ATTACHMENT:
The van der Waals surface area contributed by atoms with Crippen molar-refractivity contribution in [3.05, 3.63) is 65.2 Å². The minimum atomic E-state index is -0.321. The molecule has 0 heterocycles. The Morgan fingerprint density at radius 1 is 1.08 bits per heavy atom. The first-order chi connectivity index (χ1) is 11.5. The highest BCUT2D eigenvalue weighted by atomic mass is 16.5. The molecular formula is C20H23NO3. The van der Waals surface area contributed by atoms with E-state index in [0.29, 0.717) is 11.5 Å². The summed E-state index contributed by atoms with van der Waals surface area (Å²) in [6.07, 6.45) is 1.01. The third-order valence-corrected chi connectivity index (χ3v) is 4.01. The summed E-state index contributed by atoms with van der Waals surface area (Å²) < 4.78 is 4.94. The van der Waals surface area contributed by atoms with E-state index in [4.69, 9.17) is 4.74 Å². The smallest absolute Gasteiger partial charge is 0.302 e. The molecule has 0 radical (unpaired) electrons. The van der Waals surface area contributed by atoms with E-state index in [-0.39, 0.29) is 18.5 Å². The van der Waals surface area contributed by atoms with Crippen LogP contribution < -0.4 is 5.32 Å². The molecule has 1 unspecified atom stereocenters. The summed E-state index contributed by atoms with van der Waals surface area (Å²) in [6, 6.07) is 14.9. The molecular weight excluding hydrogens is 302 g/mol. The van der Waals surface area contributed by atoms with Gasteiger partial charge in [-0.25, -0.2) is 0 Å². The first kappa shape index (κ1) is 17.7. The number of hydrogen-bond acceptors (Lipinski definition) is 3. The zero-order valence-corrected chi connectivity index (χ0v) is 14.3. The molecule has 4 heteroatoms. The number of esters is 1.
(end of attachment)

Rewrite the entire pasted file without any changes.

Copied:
The van der Waals surface area contributed by atoms with Crippen molar-refractivity contribution in [3.05, 3.63) is 65.2 Å². The minimum atomic E-state index is -0.321. The molecule has 0 heterocycles. The Morgan fingerprint density at radius 1 is 1.08 bits per heavy atom. The first-order chi connectivity index (χ1) is 11.5. The highest BCUT2D eigenvalue weighted by atomic mass is 16.5. The molecular formula is C20H23NO3. The van der Waals surface area contributed by atoms with E-state index in [0.29, 0.717) is 11.5 Å². The summed E-state index contributed by atoms with van der Waals surface area (Å²) in [6.07, 6.45) is 1.01. The third-order valence-corrected chi connectivity index (χ3v) is 4.01. The summed E-state index contributed by atoms with van der Waals surface area (Å²) < 4.78 is 4.94. The van der Waals surface area contributed by atoms with E-state index in [4.69, 9.17) is 4.74 Å². The smallest absolute Gasteiger partial charge is 0.302 e. The molecule has 0 radical (unpaired) electrons. The van der Waals surface area contributed by atoms with E-state index in [-0.39, 0.29) is 18.5 Å². The van der Waals surface area contributed by atoms with Crippen LogP contribution < -0.4 is 5.32 Å². The molecule has 1 unspecified atom stereocenters. The summed E-state index contributed by atoms with van der Waals surface area (Å²) in [6, 6.07) is 14.9. The molecular weight excluding hydrogens is 302 g/mol. The van der Waals surface area contributed by atoms with Gasteiger partial charge in [-0.25, -0.2) is 0 Å². The first kappa shape index (κ1) is 17.7. The number of hydrogen-bond acceptors (Lipinski definition) is 3. The zero-order valence-corrected chi connectivity index (χ0v) is 14.3. The molecule has 4 heteroatoms. The number of esters is 1.